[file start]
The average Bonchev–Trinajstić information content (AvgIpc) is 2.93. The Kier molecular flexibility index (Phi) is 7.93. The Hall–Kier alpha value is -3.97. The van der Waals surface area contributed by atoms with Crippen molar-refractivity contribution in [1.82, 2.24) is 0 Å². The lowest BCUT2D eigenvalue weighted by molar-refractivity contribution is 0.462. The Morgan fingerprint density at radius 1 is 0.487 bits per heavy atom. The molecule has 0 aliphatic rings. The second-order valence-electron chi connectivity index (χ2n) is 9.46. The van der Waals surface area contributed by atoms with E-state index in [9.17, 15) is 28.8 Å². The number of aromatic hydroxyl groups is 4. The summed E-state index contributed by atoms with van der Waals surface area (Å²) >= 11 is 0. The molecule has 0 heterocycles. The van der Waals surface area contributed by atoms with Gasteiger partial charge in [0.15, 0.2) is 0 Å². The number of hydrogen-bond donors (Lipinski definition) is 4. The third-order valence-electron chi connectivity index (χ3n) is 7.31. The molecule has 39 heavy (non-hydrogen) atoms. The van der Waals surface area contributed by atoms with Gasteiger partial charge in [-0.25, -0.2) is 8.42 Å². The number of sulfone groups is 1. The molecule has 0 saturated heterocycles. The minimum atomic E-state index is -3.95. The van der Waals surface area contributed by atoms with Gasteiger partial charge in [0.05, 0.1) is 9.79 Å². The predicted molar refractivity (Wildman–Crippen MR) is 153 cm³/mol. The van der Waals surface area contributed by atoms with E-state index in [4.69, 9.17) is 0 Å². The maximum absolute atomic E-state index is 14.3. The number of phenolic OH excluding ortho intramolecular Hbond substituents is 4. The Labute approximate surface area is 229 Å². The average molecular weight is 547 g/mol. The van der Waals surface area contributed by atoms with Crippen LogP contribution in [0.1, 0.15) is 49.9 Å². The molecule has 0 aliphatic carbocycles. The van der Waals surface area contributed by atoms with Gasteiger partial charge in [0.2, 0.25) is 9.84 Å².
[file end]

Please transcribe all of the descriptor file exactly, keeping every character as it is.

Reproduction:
The average Bonchev–Trinajstić information content (AvgIpc) is 2.93. The Kier molecular flexibility index (Phi) is 7.93. The Hall–Kier alpha value is -3.97. The van der Waals surface area contributed by atoms with Crippen molar-refractivity contribution in [1.82, 2.24) is 0 Å². The lowest BCUT2D eigenvalue weighted by molar-refractivity contribution is 0.462. The Morgan fingerprint density at radius 1 is 0.487 bits per heavy atom. The molecule has 0 aliphatic rings. The second-order valence-electron chi connectivity index (χ2n) is 9.46. The van der Waals surface area contributed by atoms with E-state index in [9.17, 15) is 28.8 Å². The number of aromatic hydroxyl groups is 4. The summed E-state index contributed by atoms with van der Waals surface area (Å²) >= 11 is 0. The molecule has 0 heterocycles. The van der Waals surface area contributed by atoms with Gasteiger partial charge in [0.15, 0.2) is 0 Å². The number of hydrogen-bond donors (Lipinski definition) is 4. The third-order valence-electron chi connectivity index (χ3n) is 7.31. The molecule has 39 heavy (non-hydrogen) atoms. The van der Waals surface area contributed by atoms with Gasteiger partial charge in [-0.25, -0.2) is 8.42 Å². The number of sulfone groups is 1. The molecule has 0 saturated heterocycles. The minimum atomic E-state index is -3.95. The van der Waals surface area contributed by atoms with Gasteiger partial charge in [0.05, 0.1) is 9.79 Å². The predicted molar refractivity (Wildman–Crippen MR) is 153 cm³/mol. The van der Waals surface area contributed by atoms with E-state index in [4.69, 9.17) is 0 Å². The maximum absolute atomic E-state index is 14.3. The number of phenolic OH excluding ortho intramolecular Hbond substituents is 4. The Labute approximate surface area is 229 Å². The average molecular weight is 547 g/mol. The van der Waals surface area contributed by atoms with Crippen LogP contribution in [0.1, 0.15) is 49.9 Å². The molecule has 0 aliphatic carbocycles. The van der Waals surface area contributed by atoms with Gasteiger partial charge in [0.2, 0.25) is 9.84 Å².